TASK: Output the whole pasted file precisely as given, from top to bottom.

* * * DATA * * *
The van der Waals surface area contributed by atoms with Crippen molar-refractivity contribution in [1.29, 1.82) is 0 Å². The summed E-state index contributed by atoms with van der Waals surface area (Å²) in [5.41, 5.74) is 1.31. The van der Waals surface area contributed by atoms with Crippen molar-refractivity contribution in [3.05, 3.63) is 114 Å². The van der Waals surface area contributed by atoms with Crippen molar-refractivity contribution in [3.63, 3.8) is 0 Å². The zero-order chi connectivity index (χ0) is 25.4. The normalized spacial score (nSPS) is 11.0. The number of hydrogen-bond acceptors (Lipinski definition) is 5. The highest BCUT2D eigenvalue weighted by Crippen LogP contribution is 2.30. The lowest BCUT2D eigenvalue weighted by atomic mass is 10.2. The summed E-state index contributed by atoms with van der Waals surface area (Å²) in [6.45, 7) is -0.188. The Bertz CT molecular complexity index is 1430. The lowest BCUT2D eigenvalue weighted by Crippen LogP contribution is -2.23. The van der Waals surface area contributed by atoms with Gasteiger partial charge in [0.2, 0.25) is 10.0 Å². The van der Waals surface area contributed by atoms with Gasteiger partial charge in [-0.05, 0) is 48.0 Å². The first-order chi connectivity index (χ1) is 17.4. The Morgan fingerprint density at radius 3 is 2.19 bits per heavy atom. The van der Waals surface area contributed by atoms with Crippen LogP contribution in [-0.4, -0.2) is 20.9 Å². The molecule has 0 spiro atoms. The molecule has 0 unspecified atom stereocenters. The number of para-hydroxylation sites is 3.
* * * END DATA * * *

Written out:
The van der Waals surface area contributed by atoms with Crippen molar-refractivity contribution in [1.29, 1.82) is 0 Å². The summed E-state index contributed by atoms with van der Waals surface area (Å²) in [5.41, 5.74) is 1.31. The van der Waals surface area contributed by atoms with Crippen molar-refractivity contribution in [3.05, 3.63) is 114 Å². The van der Waals surface area contributed by atoms with Crippen molar-refractivity contribution in [3.63, 3.8) is 0 Å². The zero-order chi connectivity index (χ0) is 25.4. The normalized spacial score (nSPS) is 11.0. The number of hydrogen-bond acceptors (Lipinski definition) is 5. The highest BCUT2D eigenvalue weighted by Crippen LogP contribution is 2.30. The lowest BCUT2D eigenvalue weighted by atomic mass is 10.2. The summed E-state index contributed by atoms with van der Waals surface area (Å²) in [6.45, 7) is -0.188. The Bertz CT molecular complexity index is 1430. The lowest BCUT2D eigenvalue weighted by Crippen LogP contribution is -2.23. The van der Waals surface area contributed by atoms with Gasteiger partial charge in [0.2, 0.25) is 10.0 Å². The van der Waals surface area contributed by atoms with Gasteiger partial charge in [-0.05, 0) is 48.0 Å². The first-order chi connectivity index (χ1) is 17.4. The Morgan fingerprint density at radius 3 is 2.19 bits per heavy atom. The van der Waals surface area contributed by atoms with Crippen LogP contribution in [-0.4, -0.2) is 20.9 Å². The molecule has 0 spiro atoms. The molecule has 0 unspecified atom stereocenters. The number of para-hydroxylation sites is 3.